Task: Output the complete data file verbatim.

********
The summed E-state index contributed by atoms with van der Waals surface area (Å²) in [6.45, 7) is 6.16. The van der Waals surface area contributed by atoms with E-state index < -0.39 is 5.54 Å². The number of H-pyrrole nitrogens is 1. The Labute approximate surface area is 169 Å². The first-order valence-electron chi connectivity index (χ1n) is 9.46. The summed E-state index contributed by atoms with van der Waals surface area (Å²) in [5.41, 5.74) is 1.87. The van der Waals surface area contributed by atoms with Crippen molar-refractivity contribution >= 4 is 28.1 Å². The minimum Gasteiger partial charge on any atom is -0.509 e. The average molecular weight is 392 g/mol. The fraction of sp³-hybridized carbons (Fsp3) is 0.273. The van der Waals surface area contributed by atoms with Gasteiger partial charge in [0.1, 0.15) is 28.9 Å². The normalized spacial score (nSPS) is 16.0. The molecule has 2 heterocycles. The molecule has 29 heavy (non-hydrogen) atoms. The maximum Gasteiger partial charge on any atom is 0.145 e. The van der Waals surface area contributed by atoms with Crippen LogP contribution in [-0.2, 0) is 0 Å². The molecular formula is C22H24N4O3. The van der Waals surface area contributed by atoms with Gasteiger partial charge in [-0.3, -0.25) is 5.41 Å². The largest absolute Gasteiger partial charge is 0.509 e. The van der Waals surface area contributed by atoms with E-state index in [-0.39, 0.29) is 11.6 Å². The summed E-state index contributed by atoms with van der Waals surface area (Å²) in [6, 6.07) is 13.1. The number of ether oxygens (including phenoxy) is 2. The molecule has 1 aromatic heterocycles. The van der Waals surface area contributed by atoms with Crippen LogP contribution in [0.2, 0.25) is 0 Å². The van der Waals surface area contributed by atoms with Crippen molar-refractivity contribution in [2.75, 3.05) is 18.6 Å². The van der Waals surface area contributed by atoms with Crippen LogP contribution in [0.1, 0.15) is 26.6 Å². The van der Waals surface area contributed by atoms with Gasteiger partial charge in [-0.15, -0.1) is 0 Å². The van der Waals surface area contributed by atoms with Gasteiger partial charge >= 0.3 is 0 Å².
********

The summed E-state index contributed by atoms with van der Waals surface area (Å²) in [6.45, 7) is 6.16. The van der Waals surface area contributed by atoms with E-state index < -0.39 is 5.54 Å². The number of H-pyrrole nitrogens is 1. The Labute approximate surface area is 169 Å². The first-order valence-electron chi connectivity index (χ1n) is 9.46. The summed E-state index contributed by atoms with van der Waals surface area (Å²) in [5.41, 5.74) is 1.87. The van der Waals surface area contributed by atoms with Crippen molar-refractivity contribution >= 4 is 28.1 Å². The minimum Gasteiger partial charge on any atom is -0.509 e. The average molecular weight is 392 g/mol. The fraction of sp³-hybridized carbons (Fsp3) is 0.273. The van der Waals surface area contributed by atoms with Gasteiger partial charge in [0.1, 0.15) is 28.9 Å². The normalized spacial score (nSPS) is 16.0. The molecule has 2 heterocycles. The molecule has 29 heavy (non-hydrogen) atoms. The maximum Gasteiger partial charge on any atom is 0.145 e. The van der Waals surface area contributed by atoms with Crippen LogP contribution in [-0.2, 0) is 0 Å². The molecular formula is C22H24N4O3. The van der Waals surface area contributed by atoms with Gasteiger partial charge in [-0.3, -0.25) is 5.41 Å². The largest absolute Gasteiger partial charge is 0.509 e. The van der Waals surface area contributed by atoms with E-state index in [-0.39, 0.29) is 11.6 Å². The summed E-state index contributed by atoms with van der Waals surface area (Å²) in [6, 6.07) is 13.1. The number of ether oxygens (including phenoxy) is 2. The molecule has 1 aromatic heterocycles. The van der Waals surface area contributed by atoms with Crippen LogP contribution in [0.2, 0.25) is 0 Å². The van der Waals surface area contributed by atoms with Crippen molar-refractivity contribution in [2.75, 3.05) is 18.6 Å². The van der Waals surface area contributed by atoms with Crippen LogP contribution in [0.1, 0.15) is 26.6 Å². The van der Waals surface area contributed by atoms with Gasteiger partial charge in [-0.15, -0.1) is 0 Å². The van der Waals surface area contributed by atoms with Gasteiger partial charge >= 0.3 is 0 Å².